Knowledge sharing and application require investment, recognition and rewards
TOPS/ FSN Network Survey of Knowledge Sharing Practices TOPS facilitates, moderates, and curates knowledge sharing amongst USAID Office of Food for Peace implementers. But the expense and effort of creating and sustaining collaboration mechanisms will not be maximized if organizations do not have the capacity for onward sharing and application.
TOPS/ FSN Network Survey of Knowledge Sharing Practices The survey sought to assess organizational capacity and practices that foster knowledge sharing and program learning amongst implementers of USAID Office of Food for Peace Title II PL480 (TII) programs. Twenty five interviews were done among eleven international nonprofit organizations: ACDI/VOCA, ADRA, CARE, Catholic Relief Services, Counterpart International, Food for the Hungry, Freedom from Hunger, Land O’Lakes, Save the Children, Technoserve and World Vision.
Survey of Knowledge Sharing Practices – Main Findings • Making time for and valuing benefits of knowledge sharingare key as is senior leadership commitment • Donor funding can bekeycatalyst to spur collaboration but many organizations still rely on unrestricted funding. • Organizational commitment is needed for sustained knowledge sharing • Improved understanding of promising practices for sharing and learning is critical– and staffing is needed at all levels
Survey of Knowledge Sharing Practices – Main Findings • Mechanisms for sharing can be low-tech or high-tech, both are needed for developing country and inter-generational context • Knowledge sharing requires more than technology. Appreciation of the value of sharing – human connections - to create new knowledge is key • Knowledge leaders recognize that sharing lessons with other organizations to further the industry has benefits vs. capturing proprietary kudos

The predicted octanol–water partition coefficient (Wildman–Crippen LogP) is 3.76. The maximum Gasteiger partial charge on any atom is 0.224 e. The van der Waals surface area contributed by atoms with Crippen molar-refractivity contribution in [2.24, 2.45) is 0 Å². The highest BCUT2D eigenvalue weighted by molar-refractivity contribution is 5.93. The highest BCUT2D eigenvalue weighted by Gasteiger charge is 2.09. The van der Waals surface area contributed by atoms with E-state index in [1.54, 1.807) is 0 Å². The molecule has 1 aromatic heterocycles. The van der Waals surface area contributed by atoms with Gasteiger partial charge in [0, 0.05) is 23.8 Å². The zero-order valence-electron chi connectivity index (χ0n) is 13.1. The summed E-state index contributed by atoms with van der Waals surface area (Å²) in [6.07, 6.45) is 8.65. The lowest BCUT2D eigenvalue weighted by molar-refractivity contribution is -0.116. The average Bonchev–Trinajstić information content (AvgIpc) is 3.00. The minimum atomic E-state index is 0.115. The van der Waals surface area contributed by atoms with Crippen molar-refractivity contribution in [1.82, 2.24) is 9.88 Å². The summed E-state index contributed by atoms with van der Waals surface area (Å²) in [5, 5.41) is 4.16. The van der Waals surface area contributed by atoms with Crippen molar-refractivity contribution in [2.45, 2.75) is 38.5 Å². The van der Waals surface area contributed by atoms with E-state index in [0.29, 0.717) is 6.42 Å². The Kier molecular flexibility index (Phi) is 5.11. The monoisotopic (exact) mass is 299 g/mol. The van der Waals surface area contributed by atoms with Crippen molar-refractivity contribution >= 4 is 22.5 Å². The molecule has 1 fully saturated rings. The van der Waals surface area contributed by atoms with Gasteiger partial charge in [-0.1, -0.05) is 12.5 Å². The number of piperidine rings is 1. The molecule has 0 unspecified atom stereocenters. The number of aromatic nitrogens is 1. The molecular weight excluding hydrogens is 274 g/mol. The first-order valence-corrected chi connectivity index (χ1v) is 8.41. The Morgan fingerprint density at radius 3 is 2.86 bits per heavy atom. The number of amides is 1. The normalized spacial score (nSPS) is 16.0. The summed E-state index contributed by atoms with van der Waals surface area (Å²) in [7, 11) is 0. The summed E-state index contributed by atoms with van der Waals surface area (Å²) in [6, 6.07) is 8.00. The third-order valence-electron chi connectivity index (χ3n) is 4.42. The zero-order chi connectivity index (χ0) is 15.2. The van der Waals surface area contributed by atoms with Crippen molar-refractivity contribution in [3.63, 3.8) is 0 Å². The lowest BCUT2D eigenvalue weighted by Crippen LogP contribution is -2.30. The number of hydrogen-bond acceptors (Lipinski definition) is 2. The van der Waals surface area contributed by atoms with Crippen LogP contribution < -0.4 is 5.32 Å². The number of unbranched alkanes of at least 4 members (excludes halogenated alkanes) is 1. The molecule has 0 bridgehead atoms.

Survey of Knowledge Sharing Practices – Main Findings • Recognition of and rewards for knowledge sharing are often insufficient but are motivating and required for organizational and project level knowledge sharing and learning to improve: • This includes: • Donor to implementer through the procurement process • Implementing organizations to staff in incentives systems
This presentation was made possible by the generous support of the American people through the United States Agency for International Development (USAID). The contents are the responsibility of the TOPS Program and do not necessarily reflect the views of USAID or the United States Government.